Throwing Star LAN Tap Pro
The Throwing Star LAN Tap is a passive Ethernet tap, requiring no power for operation. There are active methods of tapping Ethernet connections (e.g., a mirror port on a switch), but none can beat passive taps for portability. To the target network, the Throwing Star LAN Tap looks just like a section of cable, but the wires in the cable extend to the monitoring ports in addition to connecting one target port to the other.
The monitoring ports (J3 and J4) are receive-only; they connect to the receive data lines on the monitoring station but do not connect to the station's transmit lines. This makes it impossible for the monitoring station to accidentally transmit data packets onto the target network.
The Throwing Star LAN Tap is designed to monitor 10BASET and 100BASETX networks. It is not possible for an unpowered tap to perform monitoring of 1000BASET (Gigabit Ethernet) networks, so the Throwing Star LAN Tap intentionally degrades the quality of 1000BASET target networks, forcing them to negotiate a lower speed (typically 100BASETX) that can be passively monitored. This is the purpose of the two capacitors (C1 and C2).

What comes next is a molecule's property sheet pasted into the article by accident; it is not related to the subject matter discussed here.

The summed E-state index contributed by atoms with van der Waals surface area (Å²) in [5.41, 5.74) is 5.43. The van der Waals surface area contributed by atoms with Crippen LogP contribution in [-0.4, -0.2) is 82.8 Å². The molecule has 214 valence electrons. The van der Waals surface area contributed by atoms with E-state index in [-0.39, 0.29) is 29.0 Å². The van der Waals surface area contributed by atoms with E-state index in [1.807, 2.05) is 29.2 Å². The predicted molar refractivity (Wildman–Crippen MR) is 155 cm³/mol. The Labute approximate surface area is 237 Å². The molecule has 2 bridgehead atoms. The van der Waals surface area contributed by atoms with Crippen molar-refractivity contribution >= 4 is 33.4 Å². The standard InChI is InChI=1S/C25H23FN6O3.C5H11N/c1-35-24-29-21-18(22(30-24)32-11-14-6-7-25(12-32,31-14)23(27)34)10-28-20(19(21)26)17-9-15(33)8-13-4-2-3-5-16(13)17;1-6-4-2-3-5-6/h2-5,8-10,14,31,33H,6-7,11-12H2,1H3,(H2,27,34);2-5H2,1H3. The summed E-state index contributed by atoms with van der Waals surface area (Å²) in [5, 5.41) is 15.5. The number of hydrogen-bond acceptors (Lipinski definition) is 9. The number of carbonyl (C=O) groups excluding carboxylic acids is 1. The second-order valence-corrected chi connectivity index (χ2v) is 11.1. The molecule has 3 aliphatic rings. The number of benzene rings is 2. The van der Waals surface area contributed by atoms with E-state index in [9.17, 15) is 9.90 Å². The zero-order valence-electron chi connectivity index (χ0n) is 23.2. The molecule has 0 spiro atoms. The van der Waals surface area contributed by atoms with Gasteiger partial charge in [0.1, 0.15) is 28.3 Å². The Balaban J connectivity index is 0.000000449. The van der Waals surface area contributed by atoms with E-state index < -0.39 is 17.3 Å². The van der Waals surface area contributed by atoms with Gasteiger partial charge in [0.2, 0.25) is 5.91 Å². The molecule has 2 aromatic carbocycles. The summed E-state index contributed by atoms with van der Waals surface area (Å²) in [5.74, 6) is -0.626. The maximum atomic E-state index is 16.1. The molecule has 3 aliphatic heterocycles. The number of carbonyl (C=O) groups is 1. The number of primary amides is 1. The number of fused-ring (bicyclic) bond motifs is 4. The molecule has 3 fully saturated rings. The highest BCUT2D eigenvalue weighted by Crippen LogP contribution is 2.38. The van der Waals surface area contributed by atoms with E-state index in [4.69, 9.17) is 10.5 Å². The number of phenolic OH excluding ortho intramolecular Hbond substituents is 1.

Like all passive LAN Taps, the Throwing Star LAN Tap degrades signal quality to some extent. Except as described above for Gigabit networks, this rarely causes problems on the target network. In situations where very long cables are in use, the signal degradation could reduce network performance. It is a good practice to use cables that are not any longer than necessary.
Please Note: The Throwing Star LAN Tap Pro is (electrically) the same as the kit but comes fully assembled in a plastic enclosure. We only recommend this device for professional use in network monitoring
How to use:
- Use Ethernet cables to connect the Throwing Star LAN Tap (J1 and J2) in line with a target network to be monitored.
- Use Ethernet cables to connect one or both of the monitoring ports (J3 and J4) to ports on one or two monitoring stations. Each port monitors traffic in one direction only.
- Use your favorite software (e.g., tcpdump or Wireshark) on the monitoring station(s) to capture network traffic.